Temporal range: Miocene
195 001
An artist's illustration of Dicrocerus elegans
Scientific classification
Kingdom: Animalia
Phylum: Chordata
Class: Mammalia
Order: Artiodactyla
Family: Cervidae
Genus: Dicrocerus
Lartet 1837
Species: D. elegans
Binomial name
Dicrocerus elegans
Lartet 1837

Dicrocerus (meaning "Fork Antler") is an extinct species of deer found in France, Europe (related species in Asia). Dicrocerus probably came from Asia, from the region where true deer are believed to have originated and evolved. It inhabited forests in the temperate belt and in Europe it was typical of the Miocene (10-5 million years ago). It died out at the beginning of Pliocene without leaving any descendants.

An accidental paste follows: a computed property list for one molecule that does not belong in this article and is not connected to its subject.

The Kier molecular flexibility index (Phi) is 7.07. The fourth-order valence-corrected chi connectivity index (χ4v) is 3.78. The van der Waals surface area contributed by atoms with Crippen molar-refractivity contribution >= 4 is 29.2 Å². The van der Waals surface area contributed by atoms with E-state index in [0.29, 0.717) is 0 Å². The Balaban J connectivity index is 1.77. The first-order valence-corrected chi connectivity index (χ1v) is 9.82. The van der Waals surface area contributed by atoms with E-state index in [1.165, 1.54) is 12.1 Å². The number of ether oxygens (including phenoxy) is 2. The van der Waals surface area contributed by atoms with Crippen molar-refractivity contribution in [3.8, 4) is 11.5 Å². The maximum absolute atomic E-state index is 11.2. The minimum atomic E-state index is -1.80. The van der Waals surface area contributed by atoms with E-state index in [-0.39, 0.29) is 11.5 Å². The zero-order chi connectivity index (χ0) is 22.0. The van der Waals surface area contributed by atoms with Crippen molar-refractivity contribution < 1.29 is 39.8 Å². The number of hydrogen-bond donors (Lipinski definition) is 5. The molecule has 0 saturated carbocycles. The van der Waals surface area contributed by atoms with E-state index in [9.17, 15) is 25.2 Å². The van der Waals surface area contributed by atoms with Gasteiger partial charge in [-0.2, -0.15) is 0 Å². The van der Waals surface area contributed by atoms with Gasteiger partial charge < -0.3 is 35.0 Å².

Dicrocerus stood 70 centimeters (2 feet 4 inches) tall at the shoulder - the same size as the modern roe deer. Its long skull sported a set of antlers with a thickened base - the first known member of cervids to possess them. The antlers were still quite primitive and had no tines; they were worn only by the males. Like modern deer, Dicrocerus shed its antlers every year. The main stem was shorter in each new set. The same is seen in modern muntjacs. In addition to antlers, Dicrocerus also had well-developed molar teeth, unlike some other early deer, such as Palaeomeryx.